GeoMarketing 101: How To Succeed At Local Marketing

What makes marketing truly local? Hint: It's more that just running a generic ad in a specific area.

From geo-targeting to beacons, location-based technology is opening up a world of possibilities for marketers — but it’s also complicated, as new capabilities and use cases seem to emerge every day.

With the goal of breaking down some of the most important “geo” concepts to provide a better understanding of the basics — and a jumping off point for exploring how far the power of location may take us — we introduce the next installment of our GeoMarketing 101 series: understanding effective local marketing.

What Is Local Marketing?

It’s a common sense definition: Local marketing targets ad messages to a certain community (be it a city, neighborhood, or specific block) in order to get those consumers to take an action.

This works in a variety of ways, and it applies to both large and small brands. For example, Home Depot has a national presence, but it still runs customized, targeted campaigns aimed at encouraging customers to go to their local Home Depot branch. And for a mom-and-pop store with only one location in Michigan? Well, it makes sense that all of its marketing be local.

But driving foot traffic and spurring sales at a particular nearby destination — the ultimate goal of local marketing — involves more than just running a generic ad on the popular local radio station. So what makes for effective local business marketing that actually drives results in the intended communities?

Effective Local Tactics

One mistake major brands make in national-to-local marketing is a a lack of customization: In general, running the same ad used for a branding effort on a national level in a local campaign provides disappointing results. But tactics that have proven effective at driving foot traffic through mobile can help combat this.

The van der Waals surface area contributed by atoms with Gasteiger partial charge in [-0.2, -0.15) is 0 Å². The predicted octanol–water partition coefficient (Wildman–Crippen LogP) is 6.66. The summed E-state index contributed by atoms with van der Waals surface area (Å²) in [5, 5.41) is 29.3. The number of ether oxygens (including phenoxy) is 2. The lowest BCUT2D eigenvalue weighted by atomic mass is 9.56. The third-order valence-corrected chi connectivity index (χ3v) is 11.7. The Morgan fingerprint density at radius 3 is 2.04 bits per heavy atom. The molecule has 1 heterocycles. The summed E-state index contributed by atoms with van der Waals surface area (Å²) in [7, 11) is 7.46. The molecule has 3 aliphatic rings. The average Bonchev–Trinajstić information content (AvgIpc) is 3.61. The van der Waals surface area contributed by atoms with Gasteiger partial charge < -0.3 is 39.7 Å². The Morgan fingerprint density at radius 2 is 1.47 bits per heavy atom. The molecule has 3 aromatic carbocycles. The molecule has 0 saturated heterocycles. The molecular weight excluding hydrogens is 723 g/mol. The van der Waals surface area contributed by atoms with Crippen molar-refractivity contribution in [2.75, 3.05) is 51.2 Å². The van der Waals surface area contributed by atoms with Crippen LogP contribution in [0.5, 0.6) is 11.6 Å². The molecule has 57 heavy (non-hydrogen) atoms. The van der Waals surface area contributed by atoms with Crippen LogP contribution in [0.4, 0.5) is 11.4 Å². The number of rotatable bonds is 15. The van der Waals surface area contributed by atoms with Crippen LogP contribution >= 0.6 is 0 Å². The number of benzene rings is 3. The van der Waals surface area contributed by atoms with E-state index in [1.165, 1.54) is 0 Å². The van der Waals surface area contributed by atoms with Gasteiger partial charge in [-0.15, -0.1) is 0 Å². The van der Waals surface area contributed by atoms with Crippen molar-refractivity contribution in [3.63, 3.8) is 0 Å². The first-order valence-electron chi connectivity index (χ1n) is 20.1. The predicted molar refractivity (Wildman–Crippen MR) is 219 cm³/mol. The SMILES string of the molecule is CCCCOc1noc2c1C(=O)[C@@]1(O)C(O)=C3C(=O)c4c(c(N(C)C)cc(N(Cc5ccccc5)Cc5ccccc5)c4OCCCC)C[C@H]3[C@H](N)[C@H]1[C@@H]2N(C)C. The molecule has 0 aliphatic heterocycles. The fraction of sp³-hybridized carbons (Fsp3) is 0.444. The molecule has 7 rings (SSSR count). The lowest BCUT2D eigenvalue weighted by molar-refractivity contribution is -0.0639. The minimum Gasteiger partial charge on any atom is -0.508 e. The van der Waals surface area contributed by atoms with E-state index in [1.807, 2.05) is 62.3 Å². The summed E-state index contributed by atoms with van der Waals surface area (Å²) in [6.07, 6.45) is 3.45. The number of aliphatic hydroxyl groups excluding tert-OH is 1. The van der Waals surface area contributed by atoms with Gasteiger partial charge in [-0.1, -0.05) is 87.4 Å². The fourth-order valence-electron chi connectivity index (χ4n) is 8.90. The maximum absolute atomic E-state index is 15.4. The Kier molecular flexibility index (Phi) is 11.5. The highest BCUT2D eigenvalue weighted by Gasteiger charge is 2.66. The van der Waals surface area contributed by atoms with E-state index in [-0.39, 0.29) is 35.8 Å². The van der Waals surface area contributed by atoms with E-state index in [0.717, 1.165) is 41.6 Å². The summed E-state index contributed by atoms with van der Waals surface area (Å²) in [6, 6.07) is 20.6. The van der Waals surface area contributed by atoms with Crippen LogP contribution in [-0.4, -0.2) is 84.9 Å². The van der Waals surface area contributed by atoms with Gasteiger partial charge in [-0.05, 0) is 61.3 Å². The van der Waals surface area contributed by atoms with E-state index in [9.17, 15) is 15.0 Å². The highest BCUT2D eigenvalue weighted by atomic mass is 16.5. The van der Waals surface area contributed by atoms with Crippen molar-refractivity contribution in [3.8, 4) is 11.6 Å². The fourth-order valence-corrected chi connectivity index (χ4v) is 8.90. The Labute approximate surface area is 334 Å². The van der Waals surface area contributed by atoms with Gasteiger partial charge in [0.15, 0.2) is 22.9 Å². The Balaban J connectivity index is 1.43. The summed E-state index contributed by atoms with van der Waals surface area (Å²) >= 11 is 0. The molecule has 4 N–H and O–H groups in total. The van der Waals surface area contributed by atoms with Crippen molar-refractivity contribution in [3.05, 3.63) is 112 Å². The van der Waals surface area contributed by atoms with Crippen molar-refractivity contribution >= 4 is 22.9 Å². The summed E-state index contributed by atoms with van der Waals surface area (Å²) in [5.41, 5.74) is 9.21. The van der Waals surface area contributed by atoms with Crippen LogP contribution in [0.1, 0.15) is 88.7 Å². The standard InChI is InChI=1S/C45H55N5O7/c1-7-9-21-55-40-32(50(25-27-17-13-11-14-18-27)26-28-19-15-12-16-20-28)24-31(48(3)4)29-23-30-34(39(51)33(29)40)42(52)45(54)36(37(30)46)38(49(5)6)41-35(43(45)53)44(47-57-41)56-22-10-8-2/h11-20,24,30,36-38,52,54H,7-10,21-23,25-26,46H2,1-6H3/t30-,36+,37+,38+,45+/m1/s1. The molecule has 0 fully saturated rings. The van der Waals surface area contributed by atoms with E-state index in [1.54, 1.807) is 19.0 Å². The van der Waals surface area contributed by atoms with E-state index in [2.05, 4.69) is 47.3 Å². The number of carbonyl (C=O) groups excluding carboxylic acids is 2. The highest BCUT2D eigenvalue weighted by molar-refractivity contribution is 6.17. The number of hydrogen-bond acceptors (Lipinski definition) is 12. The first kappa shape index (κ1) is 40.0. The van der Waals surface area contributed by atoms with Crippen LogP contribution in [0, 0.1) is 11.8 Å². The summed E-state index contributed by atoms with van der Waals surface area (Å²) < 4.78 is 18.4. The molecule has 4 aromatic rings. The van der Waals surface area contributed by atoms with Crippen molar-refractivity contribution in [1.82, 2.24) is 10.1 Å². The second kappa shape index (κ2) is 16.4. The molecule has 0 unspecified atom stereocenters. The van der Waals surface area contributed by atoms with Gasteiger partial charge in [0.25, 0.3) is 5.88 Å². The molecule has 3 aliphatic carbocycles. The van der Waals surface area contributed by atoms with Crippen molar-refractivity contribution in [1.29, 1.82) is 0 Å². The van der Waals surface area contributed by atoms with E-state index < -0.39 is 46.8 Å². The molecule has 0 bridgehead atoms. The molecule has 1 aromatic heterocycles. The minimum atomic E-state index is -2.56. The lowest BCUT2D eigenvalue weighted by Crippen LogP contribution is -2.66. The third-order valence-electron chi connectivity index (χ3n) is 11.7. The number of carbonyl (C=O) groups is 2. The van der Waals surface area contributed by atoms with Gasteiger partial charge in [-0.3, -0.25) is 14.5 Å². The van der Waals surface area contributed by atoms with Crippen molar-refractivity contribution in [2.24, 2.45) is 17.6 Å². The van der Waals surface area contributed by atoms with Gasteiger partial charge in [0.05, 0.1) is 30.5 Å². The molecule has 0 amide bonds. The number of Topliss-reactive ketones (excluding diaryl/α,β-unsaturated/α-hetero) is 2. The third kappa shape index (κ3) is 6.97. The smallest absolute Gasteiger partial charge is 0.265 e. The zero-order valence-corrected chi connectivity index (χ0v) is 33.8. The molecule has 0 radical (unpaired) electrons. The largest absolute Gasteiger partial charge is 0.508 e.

Firstly, geo-targeting ads that promote a nearby product or store work well — especially with a click-to-map function — because they let consumers know exactly where they need to go in their community to access what’s being advertised. Plus, they offer increased relevancy; a consumer walking into a grocery store is more likely to be receptive to an add promoting a new pasta sauce than a consumer across town filling up at the gas pump. It’s all about real-time location and conditions.

Dr. Pepper leveraged this strategy to great effect: With mobile ads aimed at driving consumers to a local store that stocked the soft drink, programmatic provider Rocket Fuel helped Dr. Pepper drive 213,000 in-store visits to more than 1,000 grocery store locations.

Secondly, local SEO — as evidenced by its very name — is crucial to local success. With 76 percent of “near me” Google searches resulting in a visit to a business within a day, it’s easy to see why businesses need to ensure that their locations are easily discoverable by the people who live nearby. And with Google limiting mapped place results to a “three-pack” display, marketers need to do more with their SEO in order to be instantly visible — and visitable — for searchers.

So, how can brands do that? Through standard practices of location management, businesses can ensure that their location information is correct across platforms, that their map results are accurate, and that they’re adequately optimized for keywords.

As Home Depot’s SEO manager Erin Everhart explained, “The biggest thing that you have to think about when it comes to local is your map consistency. I think that that’s [point] one, two, and three, if we’re going to be completely honest. It also counts to remove duplicates pages, and to have really strong authoritative individual pages for each of your stores.”

Learn more about successful local marketing, here:

7 Local Marketing Strategies You Can Use Today

Dunkin’ Donuts Bridges National And Local With #KeepOn Campaign

Kenshoo’s Campaign Mirroring Helps Bridge National-Local Search Ad Divide

About The Author
Lauryn Chamberlain Lauryn Chamberlain @laurynchamberla

Lauryn Chamberlain is the Associate Editor of A New York City based journalist, she specializes in stories related to retail, dining, hospitality, and travel.